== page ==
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  • Robert Hulet, CBA, CVA

What Information is Needed for a Business Valuation or Appraisal?



What information is needed for a business valuation appraisal

In the realm of business, valuation and appraisal are crucial processes, offering insights into the financial health and worth of a company. Whether it is for selling, buying, litigation, taxation, or even internal strategic planning, having a clear understanding of a business's value is essential. However, arriving at an accurate valuation or appraisal requires a comprehensive collection of data and information. Here is some comprehensive information regarding the key pieces of information needed for a business valuation or appraisal.


Letter of Engagement:


It is always best for the client and the business appraiser to sign a Letter of Engagement that clearly outlines the scope of the engagement along with the fee that is required to do the business valuation. Some engagements may be fixed fee while other may rely on an hourly fee.  Many valuation engagements are done on fix fee while any additional work, including Court appearances for expert witness testimony, would be hourly.  Most fee structures require full payment in advance before the work begins.


Financial Statements:


At the heart of any business valuation or appraisal are the financial statements. These statements can be company compiled (UN-audited), CPA reviewed, CPA compiled, or CPA audited. These documents provide a snapshot of a company's financial performance over a specific period with the valuation being only as good as the data provided. Business appraisers typically assume the data that is handed them is accurate. It is not their job to audit financials unless that is explicitly stated in the engagement.


Key financial statements include:


  1. Income Statement: Also known as profit and loss statement, it details the revenues, cost of goods sold (COGS), expenses, and profits or losses over a given period. Annual financial statements are typically used for business valuations and can be either on a calendar year or a fiscal year (a 12-month period used by businesses for financial or tax reporting purposes). Using three to five years’ historical data is commonly seen in business valuation engagements to give a brief history of revenue and expense trends along with the volatility of both to help determine risk and estimate future profitability.  Historical Income Statements will need to be provided by the client.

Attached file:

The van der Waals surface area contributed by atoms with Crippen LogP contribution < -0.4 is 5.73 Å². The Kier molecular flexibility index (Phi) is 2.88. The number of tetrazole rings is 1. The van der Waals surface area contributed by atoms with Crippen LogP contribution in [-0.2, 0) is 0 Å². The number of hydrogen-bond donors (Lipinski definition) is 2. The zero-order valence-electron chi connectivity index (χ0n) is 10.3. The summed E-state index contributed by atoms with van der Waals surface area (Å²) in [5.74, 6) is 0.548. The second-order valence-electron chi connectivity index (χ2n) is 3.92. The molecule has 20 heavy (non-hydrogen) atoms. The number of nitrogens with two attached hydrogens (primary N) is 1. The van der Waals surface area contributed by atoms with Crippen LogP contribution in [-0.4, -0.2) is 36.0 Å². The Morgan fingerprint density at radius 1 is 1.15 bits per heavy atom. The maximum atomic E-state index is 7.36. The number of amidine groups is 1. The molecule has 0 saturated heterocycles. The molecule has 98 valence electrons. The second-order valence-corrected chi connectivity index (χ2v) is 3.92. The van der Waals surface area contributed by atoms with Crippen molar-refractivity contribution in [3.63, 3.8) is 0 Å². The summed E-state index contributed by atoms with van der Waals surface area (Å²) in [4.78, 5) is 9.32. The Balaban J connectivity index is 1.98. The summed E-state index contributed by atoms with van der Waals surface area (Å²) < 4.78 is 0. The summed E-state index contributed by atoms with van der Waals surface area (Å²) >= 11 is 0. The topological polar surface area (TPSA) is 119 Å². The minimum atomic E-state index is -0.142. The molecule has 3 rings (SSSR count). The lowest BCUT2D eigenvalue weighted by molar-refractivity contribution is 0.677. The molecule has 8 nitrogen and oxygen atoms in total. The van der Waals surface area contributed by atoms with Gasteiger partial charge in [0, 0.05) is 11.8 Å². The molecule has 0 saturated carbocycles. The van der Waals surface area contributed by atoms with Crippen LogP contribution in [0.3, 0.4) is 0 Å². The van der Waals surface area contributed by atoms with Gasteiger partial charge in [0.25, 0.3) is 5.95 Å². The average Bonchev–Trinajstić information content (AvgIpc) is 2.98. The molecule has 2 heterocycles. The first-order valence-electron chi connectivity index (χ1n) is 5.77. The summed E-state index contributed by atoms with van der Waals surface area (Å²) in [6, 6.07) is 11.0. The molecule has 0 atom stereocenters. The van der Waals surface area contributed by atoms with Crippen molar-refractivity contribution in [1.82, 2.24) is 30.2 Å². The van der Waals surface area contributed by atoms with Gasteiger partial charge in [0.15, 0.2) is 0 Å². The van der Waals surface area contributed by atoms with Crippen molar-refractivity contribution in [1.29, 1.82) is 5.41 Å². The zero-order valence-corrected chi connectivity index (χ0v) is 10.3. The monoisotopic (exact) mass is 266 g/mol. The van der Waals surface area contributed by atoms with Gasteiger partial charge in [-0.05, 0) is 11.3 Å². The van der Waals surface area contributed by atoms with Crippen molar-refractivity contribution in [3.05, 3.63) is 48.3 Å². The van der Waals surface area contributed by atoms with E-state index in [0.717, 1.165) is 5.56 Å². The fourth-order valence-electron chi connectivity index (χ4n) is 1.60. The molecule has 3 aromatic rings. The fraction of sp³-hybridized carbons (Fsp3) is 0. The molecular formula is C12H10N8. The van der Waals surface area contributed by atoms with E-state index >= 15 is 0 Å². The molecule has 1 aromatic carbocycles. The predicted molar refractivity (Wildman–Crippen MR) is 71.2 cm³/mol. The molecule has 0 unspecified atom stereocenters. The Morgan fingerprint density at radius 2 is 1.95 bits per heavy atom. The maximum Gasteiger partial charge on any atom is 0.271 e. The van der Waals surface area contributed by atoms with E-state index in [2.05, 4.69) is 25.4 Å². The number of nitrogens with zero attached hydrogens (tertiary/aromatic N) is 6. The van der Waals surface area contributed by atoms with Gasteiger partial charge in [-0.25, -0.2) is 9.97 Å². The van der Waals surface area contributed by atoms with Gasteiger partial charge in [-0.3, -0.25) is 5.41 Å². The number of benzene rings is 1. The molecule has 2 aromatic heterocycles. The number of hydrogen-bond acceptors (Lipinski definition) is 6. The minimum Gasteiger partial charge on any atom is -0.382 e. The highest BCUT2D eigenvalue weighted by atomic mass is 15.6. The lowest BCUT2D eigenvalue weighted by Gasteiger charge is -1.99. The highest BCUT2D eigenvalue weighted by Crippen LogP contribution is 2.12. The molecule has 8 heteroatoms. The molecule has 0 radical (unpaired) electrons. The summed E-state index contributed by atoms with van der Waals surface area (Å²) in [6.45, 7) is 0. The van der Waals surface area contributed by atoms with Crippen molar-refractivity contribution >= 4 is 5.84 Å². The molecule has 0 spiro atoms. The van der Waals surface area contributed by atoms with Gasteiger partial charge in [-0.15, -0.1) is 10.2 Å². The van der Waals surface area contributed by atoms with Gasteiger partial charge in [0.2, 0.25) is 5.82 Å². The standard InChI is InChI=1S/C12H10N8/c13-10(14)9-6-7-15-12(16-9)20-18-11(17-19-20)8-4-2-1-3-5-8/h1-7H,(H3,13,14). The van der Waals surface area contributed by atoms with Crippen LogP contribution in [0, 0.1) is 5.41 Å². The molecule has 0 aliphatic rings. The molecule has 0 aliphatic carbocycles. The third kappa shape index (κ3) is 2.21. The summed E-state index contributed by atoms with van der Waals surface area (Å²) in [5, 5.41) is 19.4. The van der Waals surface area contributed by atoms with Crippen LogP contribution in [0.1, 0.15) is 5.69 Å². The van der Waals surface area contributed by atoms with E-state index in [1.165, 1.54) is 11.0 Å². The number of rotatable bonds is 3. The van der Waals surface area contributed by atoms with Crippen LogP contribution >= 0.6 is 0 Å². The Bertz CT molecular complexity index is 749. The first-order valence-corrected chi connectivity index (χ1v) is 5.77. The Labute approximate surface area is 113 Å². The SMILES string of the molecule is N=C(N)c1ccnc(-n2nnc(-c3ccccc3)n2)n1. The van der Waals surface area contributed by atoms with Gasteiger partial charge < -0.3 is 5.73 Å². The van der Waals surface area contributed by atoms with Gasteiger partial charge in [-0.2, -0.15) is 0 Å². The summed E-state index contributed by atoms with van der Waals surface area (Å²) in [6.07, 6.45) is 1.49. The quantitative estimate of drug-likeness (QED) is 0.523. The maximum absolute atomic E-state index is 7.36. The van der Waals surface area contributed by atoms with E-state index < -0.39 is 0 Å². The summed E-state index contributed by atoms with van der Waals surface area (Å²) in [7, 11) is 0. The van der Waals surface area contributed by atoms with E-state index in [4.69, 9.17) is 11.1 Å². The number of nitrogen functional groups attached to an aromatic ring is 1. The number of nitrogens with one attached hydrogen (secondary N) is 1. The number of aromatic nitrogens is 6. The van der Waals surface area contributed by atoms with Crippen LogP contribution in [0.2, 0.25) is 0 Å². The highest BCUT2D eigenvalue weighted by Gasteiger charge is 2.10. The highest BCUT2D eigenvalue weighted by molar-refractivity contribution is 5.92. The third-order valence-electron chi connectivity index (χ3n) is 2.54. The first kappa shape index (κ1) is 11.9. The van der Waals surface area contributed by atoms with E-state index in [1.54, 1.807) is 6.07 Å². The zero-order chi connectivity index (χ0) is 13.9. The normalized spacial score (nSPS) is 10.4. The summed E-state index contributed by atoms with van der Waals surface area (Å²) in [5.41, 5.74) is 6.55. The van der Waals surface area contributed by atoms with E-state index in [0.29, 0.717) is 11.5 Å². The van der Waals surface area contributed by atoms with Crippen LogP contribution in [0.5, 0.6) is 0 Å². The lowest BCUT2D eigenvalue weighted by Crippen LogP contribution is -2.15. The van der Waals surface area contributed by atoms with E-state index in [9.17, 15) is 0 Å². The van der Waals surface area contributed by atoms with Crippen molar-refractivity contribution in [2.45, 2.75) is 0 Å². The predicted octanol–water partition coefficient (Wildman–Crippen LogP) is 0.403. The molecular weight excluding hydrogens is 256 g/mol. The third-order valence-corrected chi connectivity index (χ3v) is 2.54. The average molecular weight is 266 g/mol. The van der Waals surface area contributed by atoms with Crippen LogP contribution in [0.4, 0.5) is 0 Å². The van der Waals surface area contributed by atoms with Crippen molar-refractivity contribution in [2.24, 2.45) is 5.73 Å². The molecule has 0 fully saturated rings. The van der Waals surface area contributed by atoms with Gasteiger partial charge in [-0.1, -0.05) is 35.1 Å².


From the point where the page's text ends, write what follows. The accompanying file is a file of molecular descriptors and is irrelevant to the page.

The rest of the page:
2. Balance Sheet: This document presents a company's assets, liabilities, and shareholders' equity at a particular point in time, offering insights into its financial position of the business. It is common for business appraisers to use three to five years’ historical data to determine asset accumulation or depletion, book value of equity, liquidity, and debt leverage among other things including financial ratios for comparison to industry norms. Historical Balance Sheets will need to be provided by the client.

  3. Cash Flow Statement: It tracks the inflow and outflow of cash within a company during a specific period, providing visibility into its liquidity and ability to generate cash. This statement, if not provided by the client, will be generated by the valuation analyst or appraiser.


Client Questionnaire:


Most Certified Business Appraisers or Certified Valuation Analysts will provide their clients a comprehensive business valuation questionnaire to help gather general information about the business.  This helps in assessing ownership percentages, owner salaries, non-recurring income or expenses, non-business assets on the books, competition, history of the company, etc.  This process also helps the client get familiar with the valuation process and it opens discussion regarding how the business is being operated; which may or may not be how a third-party buyer would operate the business. For instance, there may be personal expenses placed on the books to reduce taxes (e.g., travel or vehicle expense). This would be viewed as additional income to a new owner. Further, the current owner may be under-paying or over-paying themselves in compensation for a variety of reasons.  Owner salaries/wages will have to be adjusted to industry norms. This Questionnaire is a valuable tool for the appraiser to be fully informed of the status of the business.


Historical Performance:


Understanding a business's historical performance is vital for assessing its current value and predicting future potential. Analyzing trends in revenue growth, profitability, and cash flow stability can help evaluators gauge the company's resilience and growth trajectory. Any insight the client can provide the business appraiser will help in assessing risk regarding future income volatility.


Industry and Market Analysis: